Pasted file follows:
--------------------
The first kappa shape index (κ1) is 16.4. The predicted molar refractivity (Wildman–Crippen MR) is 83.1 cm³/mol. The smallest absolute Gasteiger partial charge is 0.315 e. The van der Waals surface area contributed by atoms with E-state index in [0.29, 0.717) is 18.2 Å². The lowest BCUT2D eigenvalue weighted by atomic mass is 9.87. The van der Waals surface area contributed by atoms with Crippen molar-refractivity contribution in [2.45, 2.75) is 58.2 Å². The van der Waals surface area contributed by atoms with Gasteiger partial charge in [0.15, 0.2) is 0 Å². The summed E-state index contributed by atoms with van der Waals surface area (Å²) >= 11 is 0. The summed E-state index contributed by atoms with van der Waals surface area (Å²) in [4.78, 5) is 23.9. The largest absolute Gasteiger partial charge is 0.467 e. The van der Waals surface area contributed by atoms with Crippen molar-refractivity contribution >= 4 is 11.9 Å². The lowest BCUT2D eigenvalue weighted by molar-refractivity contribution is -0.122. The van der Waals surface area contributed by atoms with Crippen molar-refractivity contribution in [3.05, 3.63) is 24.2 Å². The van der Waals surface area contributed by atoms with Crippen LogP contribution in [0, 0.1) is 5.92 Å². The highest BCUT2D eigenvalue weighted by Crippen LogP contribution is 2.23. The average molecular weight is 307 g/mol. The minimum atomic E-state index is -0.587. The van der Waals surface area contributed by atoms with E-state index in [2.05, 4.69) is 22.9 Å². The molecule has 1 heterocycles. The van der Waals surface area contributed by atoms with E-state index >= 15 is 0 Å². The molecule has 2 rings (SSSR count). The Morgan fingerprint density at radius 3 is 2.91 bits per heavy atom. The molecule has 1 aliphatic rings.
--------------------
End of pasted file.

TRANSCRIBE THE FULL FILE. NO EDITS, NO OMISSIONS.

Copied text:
The first kappa shape index (κ1) is 16.4. The predicted molar refractivity (Wildman–Crippen MR) is 83.1 cm³/mol. The smallest absolute Gasteiger partial charge is 0.315 e. The van der Waals surface area contributed by atoms with E-state index in [0.29, 0.717) is 18.2 Å². The lowest BCUT2D eigenvalue weighted by atomic mass is 9.87. The van der Waals surface area contributed by atoms with Crippen molar-refractivity contribution in [2.45, 2.75) is 58.2 Å². The van der Waals surface area contributed by atoms with Gasteiger partial charge in [0.15, 0.2) is 0 Å². The summed E-state index contributed by atoms with van der Waals surface area (Å²) >= 11 is 0. The summed E-state index contributed by atoms with van der Waals surface area (Å²) in [4.78, 5) is 23.9. The largest absolute Gasteiger partial charge is 0.467 e. The van der Waals surface area contributed by atoms with Crippen molar-refractivity contribution >= 4 is 11.9 Å². The lowest BCUT2D eigenvalue weighted by molar-refractivity contribution is -0.122. The van der Waals surface area contributed by atoms with Crippen molar-refractivity contribution in [3.05, 3.63) is 24.2 Å². The van der Waals surface area contributed by atoms with Crippen LogP contribution in [0, 0.1) is 5.92 Å². The highest BCUT2D eigenvalue weighted by Crippen LogP contribution is 2.23. The average molecular weight is 307 g/mol. The minimum atomic E-state index is -0.587. The van der Waals surface area contributed by atoms with E-state index in [2.05, 4.69) is 22.9 Å². The molecule has 1 heterocycles. The van der Waals surface area contributed by atoms with E-state index >= 15 is 0 Å². The molecule has 2 rings (SSSR count). The Morgan fingerprint density at radius 3 is 2.91 bits per heavy atom. The molecule has 1 aliphatic rings.